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Review: 'Saving America's Horses' is a disturbing documentary

November 22, 2012|By Gary Goldstein
  • A scene from the documentary "Saving America's Horses: A Nation Betrayed."
A scene from the documentary "Saving America's Horses: A Nation… (Humanion Films )

The documentary "Saving America's Horses: A Nation Betrayed" unpacks the complex and, what may be for many, under-the-radar issue of the inhumane slaughter of wild and domestic horses (and burros) chiefly for human consumption abroad.

Writer-director Katia Louise (the lifelong horsewoman also produced and narrated) has crafted a revealing, disturbing look at how political and corporate forces have seemingly undermined the freedom and safety of our nation's equine population. Tens of thousands of horses are said to be rounded up each year by the Bureau of Land Management, largely from public rangelands.

From agenda-driven congressmen and federal agencies to deep-pocketed special interest groups and sporting organizations, there's been, the filmmaker forcefully contends, a multi-layered conspiracy — fueled by a parade of misinformation — against the survival and proliferation of horses. The beneficiaries: the horse racing trade, the cattle industry and meat sellers, plus a cross-section of lawmakers and politicos.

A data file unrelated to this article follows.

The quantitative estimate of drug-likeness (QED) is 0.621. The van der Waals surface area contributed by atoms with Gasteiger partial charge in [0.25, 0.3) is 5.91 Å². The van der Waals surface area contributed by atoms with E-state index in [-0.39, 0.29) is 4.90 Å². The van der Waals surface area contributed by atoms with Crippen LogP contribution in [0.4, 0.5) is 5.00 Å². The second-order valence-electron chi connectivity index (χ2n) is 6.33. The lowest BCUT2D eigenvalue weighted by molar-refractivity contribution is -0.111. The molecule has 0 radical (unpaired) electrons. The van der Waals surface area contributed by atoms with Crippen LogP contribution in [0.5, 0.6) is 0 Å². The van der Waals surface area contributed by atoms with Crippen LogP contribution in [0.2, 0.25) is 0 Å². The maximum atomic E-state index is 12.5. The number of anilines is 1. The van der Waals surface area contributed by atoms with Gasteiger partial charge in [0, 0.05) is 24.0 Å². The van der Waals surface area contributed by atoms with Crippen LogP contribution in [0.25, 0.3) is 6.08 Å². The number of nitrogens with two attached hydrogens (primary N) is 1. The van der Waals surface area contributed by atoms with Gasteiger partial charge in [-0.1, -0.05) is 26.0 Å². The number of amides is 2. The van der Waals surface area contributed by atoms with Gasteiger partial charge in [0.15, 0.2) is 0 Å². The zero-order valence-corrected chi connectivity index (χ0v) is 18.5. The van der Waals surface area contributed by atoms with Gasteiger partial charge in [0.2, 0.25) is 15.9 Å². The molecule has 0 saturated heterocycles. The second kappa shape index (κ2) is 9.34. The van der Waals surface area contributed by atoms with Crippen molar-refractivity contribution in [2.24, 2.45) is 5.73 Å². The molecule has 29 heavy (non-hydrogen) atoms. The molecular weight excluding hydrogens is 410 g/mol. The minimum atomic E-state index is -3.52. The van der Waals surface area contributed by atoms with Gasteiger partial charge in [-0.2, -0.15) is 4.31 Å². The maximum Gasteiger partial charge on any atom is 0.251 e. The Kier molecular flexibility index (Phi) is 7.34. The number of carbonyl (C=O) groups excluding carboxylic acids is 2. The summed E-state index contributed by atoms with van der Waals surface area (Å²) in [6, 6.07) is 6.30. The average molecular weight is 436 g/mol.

Louise utilizes an eclectic blend of new, archival and undercover footage documenting the ill-treatment of our country's horses and other related controversies (beware: there are some grisly images).

The film also includes a wide mix of in-person and audio-only interviews with such equine advocates as actors Paul Sorvino, Linda Gray, Tippi Hedren and Ken Wahl, "Dances with Wolves" author Michael Blake and singer Willie Nelson, as well as a vital array of Native American voices.


"Saving America's Horses: A Nation Betrayed." No MPAA Rating. Running time: 1 hour, 31 minutes. At Laemmle's Playhouse 7, Pasadena.

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